The revelation Wellington’s mayor has a problem with alcohol has soaked up precious time in the first week of the new Government that could have been spent lobbying for much-needed investment in the city.
Simeon Brown is now the Minister for Local Government and Transport. These are critical portfolios for Wellington and Mayor Tory Whanau has not got off to the best start with Brown.
In January she told The Spinoff’s When The Facts Change podcast she would be “deeply concerned” if he became the Transport Minister.
“I’d be really upset about that. It would see our climate change efforts going backwards, it would see our city going backwards, and then we become a car-dependent city.”
Whanau will now need to repair the relationship and fast. She has said she intends to meet with Brown as soon as possible.
Brown will also be an important figure in the bid to unlock alternative revenue streams to unsustainable rates hikes.
Both Auckland Mayor Wayne Brown and Whanau have previously pushed for a fairer share of tax revenue for their respective councils. Whanau has suggested this could be through sharing GST revenue or congestion charging revenue.
One thing bound to catch her eye is the cost of new terminals and portside infrastructure for KiwiRail’s new mega ferries which has reportedly skyrocketed.
In Opposition, it appears the city has so many problems it needs a dedicated spokesperson in Labour’s refreshed line-up.
Ayesha Verrall is responsible for the new “Wellington Issues” portfolio.
“Our experience in government was that [it is] helpful to have a co-ordinating person in larger cities that can look across the issues that are bubbling up from the community and making sure we’re focused and responsive to those,” Verrall told A Capital Letter.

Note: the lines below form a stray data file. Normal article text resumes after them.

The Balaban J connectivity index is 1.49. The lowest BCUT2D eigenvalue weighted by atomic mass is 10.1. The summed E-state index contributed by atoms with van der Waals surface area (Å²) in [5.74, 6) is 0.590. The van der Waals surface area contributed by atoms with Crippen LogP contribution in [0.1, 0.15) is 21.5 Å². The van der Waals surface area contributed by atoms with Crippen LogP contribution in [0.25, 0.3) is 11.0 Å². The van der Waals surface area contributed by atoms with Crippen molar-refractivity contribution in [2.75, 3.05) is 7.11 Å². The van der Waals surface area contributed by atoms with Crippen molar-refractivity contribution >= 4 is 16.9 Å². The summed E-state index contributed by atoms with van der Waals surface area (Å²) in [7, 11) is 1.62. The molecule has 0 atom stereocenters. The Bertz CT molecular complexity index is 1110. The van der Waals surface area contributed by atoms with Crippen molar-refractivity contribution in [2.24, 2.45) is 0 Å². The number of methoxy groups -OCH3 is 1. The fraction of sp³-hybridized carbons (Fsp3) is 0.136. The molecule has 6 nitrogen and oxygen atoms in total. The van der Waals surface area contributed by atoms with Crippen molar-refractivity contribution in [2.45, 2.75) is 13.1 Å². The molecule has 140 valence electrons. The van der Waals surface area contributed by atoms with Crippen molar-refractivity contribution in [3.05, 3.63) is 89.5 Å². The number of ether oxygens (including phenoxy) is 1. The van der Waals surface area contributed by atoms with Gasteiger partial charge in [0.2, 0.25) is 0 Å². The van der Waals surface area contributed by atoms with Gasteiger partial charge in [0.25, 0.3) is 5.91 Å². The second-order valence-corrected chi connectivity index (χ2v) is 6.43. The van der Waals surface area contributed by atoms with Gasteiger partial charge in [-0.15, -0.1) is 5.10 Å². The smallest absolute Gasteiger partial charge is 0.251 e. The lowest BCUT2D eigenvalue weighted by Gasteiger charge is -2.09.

She intends to hold the Government to account over public sector job cuts and is keen to ensure projects started under the previous government, like the $450 million Wellington Science City plan, continue.
Verrall said she would hold National to the promise to get spades in the ground for a second Mt Victoria tunnel within its first term as well as advocating for sustainable and low-carbon transport solutions.
The Government is scrapping the $7.4 billion Let’s Get Wellington Moving (LGWM) transport plan, which included mass rapid transit from the central city to the southern suburbs, and is now firmly focused on the second tunnel.
However, there is a battle brewing over more lanes for cars with Green MPs now holding the two electorates the second tunnel would connect.
The fate of a plan to remove private vehicles from the city’s Golden Mile remains unclear.
The full contract for the work was not able to be signed before the new Government formed, although funding had been agreed to.
Whanau said the city council will need to work through what the Government’s direction to stop work on LGWM means for the Golden Mile.
Changes in the halls of power come as councils are putting together their ten-year budgets- a process that’s proving to be a brutal cost crunch to deal with ageing infrastructure.
Wellington Water, the organisation that manages water for six Wellington councils, has given “unconstrained investment advice” to councils saying the company needs $1 billion annually for the next 30 years to get on top of the region’s water woes.
Labour’s plan was to take three waters assets off councils and merge them into one of four (later increased to 10) mega-water entities. These entities would have balance sheet separation from the councils that owned them and were to be ultimately co-governed by councils and mana whenua.
However, the new Government has promised to repeal the Water Services Entities Act within its first 100 days. National campaigned on restoring what it called local control where councils will be free to go their own way, provided they meet minimum quality standards and levels of investment.
Councils will have the freedom to voluntarily amalgamate into an entity that looks a lot like one of the entities Labour proposed minus the co-governance component.
Hutt City Mayor Campbell Barry, who chairs the Wellington Water Committee, has said they are preparing a briefing to the new Local Government Minister to see if they could be the first or one of the first councils into the new system.
The list of Wellington’s issues extends far beyond the word count limit of this column.
As the year comes to an end, you can’t help but feel Wellington is like the wayward relative at Christmas dinner with myriad problems needing to be addressed and now a drinking problem to boot.
Georgina Campbell is a Wellington-based reporter who has a particular interest in local government, transport, and seismic issues. She joined the Herald in 2019 after working as a broadcast journalist.